124 minutes| Italy-France| 2009| Subtitled| Colour| D-Cinema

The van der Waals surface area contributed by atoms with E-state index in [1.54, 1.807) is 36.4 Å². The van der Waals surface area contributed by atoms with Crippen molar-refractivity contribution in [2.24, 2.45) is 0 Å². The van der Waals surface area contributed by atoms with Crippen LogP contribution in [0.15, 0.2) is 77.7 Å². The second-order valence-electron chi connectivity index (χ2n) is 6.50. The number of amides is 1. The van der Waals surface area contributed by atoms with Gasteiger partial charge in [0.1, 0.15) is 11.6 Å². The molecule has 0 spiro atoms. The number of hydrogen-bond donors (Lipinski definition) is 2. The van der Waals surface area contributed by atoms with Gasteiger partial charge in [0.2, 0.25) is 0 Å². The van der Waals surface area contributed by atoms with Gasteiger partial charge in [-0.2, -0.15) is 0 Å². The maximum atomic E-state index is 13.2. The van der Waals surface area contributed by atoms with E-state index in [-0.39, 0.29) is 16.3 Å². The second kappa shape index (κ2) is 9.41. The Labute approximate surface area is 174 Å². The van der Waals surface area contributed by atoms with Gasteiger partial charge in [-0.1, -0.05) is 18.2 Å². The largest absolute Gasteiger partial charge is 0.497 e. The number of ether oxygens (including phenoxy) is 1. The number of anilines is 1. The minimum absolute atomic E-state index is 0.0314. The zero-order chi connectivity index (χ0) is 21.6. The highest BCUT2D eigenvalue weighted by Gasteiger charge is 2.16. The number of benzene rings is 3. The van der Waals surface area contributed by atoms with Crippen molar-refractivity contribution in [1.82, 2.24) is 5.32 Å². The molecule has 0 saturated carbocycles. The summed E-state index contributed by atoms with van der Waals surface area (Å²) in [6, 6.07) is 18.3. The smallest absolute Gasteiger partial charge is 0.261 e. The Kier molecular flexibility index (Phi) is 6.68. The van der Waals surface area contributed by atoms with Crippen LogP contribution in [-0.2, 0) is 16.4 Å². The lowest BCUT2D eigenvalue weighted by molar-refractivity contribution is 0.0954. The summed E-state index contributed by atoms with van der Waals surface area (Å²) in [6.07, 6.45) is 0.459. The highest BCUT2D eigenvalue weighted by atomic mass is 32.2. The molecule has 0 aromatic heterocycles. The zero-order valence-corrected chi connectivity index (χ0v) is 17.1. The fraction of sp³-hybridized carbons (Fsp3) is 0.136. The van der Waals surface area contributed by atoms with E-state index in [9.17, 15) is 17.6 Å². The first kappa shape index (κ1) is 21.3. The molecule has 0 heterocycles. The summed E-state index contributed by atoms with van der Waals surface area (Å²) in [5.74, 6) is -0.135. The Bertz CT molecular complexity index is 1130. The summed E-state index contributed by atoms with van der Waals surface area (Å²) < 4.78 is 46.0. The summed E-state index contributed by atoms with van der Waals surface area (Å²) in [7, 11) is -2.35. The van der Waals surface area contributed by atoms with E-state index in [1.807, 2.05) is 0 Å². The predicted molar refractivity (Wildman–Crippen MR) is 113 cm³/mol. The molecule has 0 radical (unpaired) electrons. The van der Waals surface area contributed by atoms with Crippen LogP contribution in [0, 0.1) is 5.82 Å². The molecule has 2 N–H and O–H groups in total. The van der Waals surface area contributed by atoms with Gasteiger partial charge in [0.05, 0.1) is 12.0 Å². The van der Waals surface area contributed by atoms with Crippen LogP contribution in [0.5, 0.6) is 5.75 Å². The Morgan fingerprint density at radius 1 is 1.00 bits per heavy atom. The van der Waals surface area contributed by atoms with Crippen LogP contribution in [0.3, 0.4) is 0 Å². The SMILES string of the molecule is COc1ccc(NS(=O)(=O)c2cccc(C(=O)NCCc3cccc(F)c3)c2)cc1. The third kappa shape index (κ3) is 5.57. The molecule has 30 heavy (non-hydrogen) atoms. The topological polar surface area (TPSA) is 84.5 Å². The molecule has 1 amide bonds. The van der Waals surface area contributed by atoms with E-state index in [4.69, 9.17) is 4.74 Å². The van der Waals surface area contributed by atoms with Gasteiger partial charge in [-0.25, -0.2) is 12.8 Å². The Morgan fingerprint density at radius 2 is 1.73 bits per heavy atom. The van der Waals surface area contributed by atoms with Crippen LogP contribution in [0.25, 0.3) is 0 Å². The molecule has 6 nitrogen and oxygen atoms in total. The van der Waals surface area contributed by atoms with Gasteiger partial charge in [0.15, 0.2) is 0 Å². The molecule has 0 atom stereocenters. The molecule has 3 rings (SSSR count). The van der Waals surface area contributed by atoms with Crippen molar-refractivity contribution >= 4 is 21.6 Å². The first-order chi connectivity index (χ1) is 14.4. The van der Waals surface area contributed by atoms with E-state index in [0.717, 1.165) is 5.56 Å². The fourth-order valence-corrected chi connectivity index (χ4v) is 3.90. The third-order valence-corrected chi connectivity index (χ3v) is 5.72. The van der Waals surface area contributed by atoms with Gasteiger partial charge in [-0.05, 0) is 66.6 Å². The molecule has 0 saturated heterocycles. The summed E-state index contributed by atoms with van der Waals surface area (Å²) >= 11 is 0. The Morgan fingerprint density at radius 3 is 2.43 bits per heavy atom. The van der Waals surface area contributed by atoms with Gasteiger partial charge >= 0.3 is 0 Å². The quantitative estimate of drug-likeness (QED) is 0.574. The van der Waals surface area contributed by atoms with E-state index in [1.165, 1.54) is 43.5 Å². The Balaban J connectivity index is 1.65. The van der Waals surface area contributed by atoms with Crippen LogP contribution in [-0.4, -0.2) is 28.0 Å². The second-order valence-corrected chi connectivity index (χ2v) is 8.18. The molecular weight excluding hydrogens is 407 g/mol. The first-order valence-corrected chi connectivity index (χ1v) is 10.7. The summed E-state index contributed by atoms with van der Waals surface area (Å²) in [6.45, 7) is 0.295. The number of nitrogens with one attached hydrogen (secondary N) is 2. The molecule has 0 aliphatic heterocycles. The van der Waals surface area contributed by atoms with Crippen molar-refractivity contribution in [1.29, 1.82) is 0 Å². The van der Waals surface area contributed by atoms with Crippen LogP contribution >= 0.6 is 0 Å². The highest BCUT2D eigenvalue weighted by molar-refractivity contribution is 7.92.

You’d think there’s little left to say about Italy’s fascist past, but veteran director Marco Bellocchio uncovers a little-known true-life story throwing new light on the person and ideology of Benito Mussolini. We begin in 1907, when the future Il Duce (Filippo Timi, suitably thrusting) is then a socialist firebrand and about to be swept up in a passionate love affair that would leave one Ida Dalser with his son. Bellocchio traces his rise to power as she sees it, played out in cinema newsreels, but when he becomes Italian leader it’s his official wife who shares the limelight – and Dalser is cruelly written out of the picture. Her desperate fight for recognition for herself and her boy is played with riveting intensity by Giovanna Mezzogiorno, yet in Bellocchio’s turbulent, compelling bio-pic (whose title means ‘To Win’) her tragic fate exemplifies the regime’s blithe inhumanity. If Mussolini could do this to his lover, what chance for the rest of Italy? (Notes by Trevor Johnston)

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